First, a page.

A long term labour of love this Aussie independent horror film first saw the light in 2001 as a short film before Simpson expanded the storyline and started filming the long version in 2003. It took until 2006 to complete it with a volunteer crew, a cast of unknowns and more balls than Wendy O Williams.
Kicking off with an opening segue of yabbie races, roadkill, powerlines, dirt tracks and railway lines in washed out black & white with spatterings of colour you straight away get the feeling that this is not your usual horror/splatter fare. The story starts with city slicker Joe Melton (Nathaniel Kiwi) wandering into the local roadhouse in Miranda Falls on Christmas Eve to stock up on cat food where he meets Kylie (Laura Hesse) and they do that flirty ‘new boy in town’ stuff (and I come from the country, Simpson nailed that scene perfectly) before Joe is then accosted by a local who in a tribute to F13’s Crazy Ralph babbles about the signs and the evil before downing a tinnie. Joe then goes home to feed his cats but they don’t come for their tucker before sitting down to start his article on the evils of advertising. Meanwhile Kylie’s workmate Sally Winters (cover girl Hollie Kennedy) can’t get hold of her mum on the phone and is starting to worry about her. Things start to get a bit weird here. Joe wakes up to see something bloody and disturbing, he runs out of the house, the scenes fall apart, the colours wash out, the picture starts to drag and roll and stutter and I’m sitting there thinking, I’ve had this feeling before, what is it? Before I can work it out though, young Joe has stumbled upon the Winters household only to find blood, guts, grue and the entire family massacred in their lounge room. Seems Sally’s brother Jack was killed just a few days before in a car accident and now he’s back looking like a poorly paid extra from a Marilyn Manson video and he’s chowed down on the family and Joe’s moggies! Joe runs into the night only to bump into Sally who has arrived home to find her family dead and the weird city guy covered in their blood. Fast talking ain’t gonna get him out of this situation especially when the local cops find all his dead cats and Sally nailed to a tree. Of course, being possessed by demons, Sally ain’t really dead but her initial discovery by the local coppers, based by the way on the two dingbats from Debbie Does Dallas 2, is a good laugh but a real waste of a good looking sheila. (much the same as Debbie Does Dallas 2) Luckily Joe manages to convince Kylie that things aren’t quite right out there but not before Sally pays them a visit.
It was about now too that it dawned on me – the fucked up flickering vision, the gap toothed fading out, the hazy pictures, the black & white movies, the split screens and blank memories… this is exactly like the end of a three day bourbon bender complete with DT’s, blurry nights, stumbling around on unlit roads in the dead of night, too bright mornings, blood all over yr clothes, monsters lurking, faces fading in and out… this is a horror movie not for the drug fucked but the booze fucked!! And when the local cop Sgt Harding (Peter Roberts) started talking to himself before reaching for a bottle of Jimmy Beam to neck, well then I knew I was on the right track. And though the pacing and style made me occasionally think I was watching an SBS late night short film with the use of colour, the split screens and blurry vision not to mention the hand held claustrophobic camera work I forgave Simpson – its a case of knowing your limitations and using them to your advantage. And when was the last time SBS showed a Demon-Noir flick drenched in bourbon, beer and blood anyway?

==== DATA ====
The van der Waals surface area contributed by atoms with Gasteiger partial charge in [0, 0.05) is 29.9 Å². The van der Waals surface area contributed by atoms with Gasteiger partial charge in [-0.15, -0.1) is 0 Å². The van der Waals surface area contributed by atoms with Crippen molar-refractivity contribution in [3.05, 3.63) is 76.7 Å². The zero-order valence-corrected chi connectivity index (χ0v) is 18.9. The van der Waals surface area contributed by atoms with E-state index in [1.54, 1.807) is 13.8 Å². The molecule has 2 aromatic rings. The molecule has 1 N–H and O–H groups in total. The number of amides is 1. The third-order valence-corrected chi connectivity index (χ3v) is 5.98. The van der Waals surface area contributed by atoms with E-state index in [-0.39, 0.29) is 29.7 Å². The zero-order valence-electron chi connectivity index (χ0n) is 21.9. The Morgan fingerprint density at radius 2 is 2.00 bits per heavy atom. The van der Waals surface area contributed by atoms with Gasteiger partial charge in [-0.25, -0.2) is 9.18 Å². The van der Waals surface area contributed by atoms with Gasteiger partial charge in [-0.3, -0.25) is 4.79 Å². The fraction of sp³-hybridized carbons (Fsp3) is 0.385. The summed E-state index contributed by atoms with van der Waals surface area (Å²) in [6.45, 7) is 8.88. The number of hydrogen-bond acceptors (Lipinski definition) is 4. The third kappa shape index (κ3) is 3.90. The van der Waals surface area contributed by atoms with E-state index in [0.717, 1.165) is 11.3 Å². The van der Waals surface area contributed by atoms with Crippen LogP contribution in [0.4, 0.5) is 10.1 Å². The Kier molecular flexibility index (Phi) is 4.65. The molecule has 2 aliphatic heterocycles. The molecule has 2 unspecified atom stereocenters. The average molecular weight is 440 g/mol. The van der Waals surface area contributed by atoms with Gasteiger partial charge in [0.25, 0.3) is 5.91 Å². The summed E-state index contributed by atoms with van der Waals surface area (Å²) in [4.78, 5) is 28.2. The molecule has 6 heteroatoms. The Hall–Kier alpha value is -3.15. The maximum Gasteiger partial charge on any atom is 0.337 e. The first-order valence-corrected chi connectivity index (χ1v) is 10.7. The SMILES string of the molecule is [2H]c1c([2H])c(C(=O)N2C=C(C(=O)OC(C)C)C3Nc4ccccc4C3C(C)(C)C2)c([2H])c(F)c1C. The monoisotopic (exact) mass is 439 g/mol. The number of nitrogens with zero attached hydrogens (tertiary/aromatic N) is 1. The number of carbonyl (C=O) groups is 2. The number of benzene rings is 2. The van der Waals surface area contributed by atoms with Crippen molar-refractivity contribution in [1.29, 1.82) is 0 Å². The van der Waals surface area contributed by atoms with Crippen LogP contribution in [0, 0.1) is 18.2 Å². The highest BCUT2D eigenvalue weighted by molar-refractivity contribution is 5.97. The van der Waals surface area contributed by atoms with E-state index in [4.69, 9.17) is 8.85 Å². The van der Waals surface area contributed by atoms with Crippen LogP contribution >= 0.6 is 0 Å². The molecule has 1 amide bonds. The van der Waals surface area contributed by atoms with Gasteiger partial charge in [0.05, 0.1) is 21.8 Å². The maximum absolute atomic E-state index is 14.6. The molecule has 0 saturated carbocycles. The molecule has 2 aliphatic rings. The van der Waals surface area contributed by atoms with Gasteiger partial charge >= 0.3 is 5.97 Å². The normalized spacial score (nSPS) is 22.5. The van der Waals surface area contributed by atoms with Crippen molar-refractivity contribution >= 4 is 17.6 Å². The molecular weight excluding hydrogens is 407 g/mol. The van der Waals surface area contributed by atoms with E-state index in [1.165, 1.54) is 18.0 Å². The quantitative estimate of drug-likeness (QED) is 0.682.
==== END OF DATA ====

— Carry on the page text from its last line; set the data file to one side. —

And despite the artistic bent when the demons are unleashed it’s a frenzy of blood, guts and grue that’ll have the horror geeks popping their loads in very short time. Throw in Joe in a dress carrying a talking axe (just a touch of Bruce Campbell there) car wrecks, dead bodies, demons on park benches, the copper with a drinking problem, parasitic eels and an advertising guru bastard arsehole (Ed Winters played by Peter Roberts in a dual role though you wouldn’t pick it) and you’ve pretty much got country life in Australia nailed.
Okay maybe not the advertising guru but hell he’s really just the arrogant bastard who always stands at the back yelling out advice at the footy or cricket, who could run the country and still be home in time for tea if only someone would listen to him but is never there to clean up or sell raffle tickets or help out on working bees or remember his wife’s birthday… every little town has a family secret they try to hide away, little monsters and demons they don’t want people to know about, it’s just in this town it turns out to be the bloody devil himself. This is supposed to be a film that is having a dig at advertising and marketing but to me it’s a movie about life in the country. Either way, it doesn’t throttle you with the message, just lays it out there for you to find.
Forget Hugh Jackman and Nicole Kidman, forget all those high falutin’ arty champagne sippin’ aussie directors – Christ those fuckers wouldn’t know how to have a decent bender anyway… this is the real Australia, this is the real deal. These bastards are gonna turn the industry up on its head, or at least they’re gonna gate crash the party, drink all the piss, crack onto the hostess and not remember a thing in the morning. And as for Stuart Simpson I only have one thing to say – you silly, twisted boy.
- Diary Of A Demon – behind the scenes featurette
- Deleted Scenes
- Photo Gallery
- Sickie – short film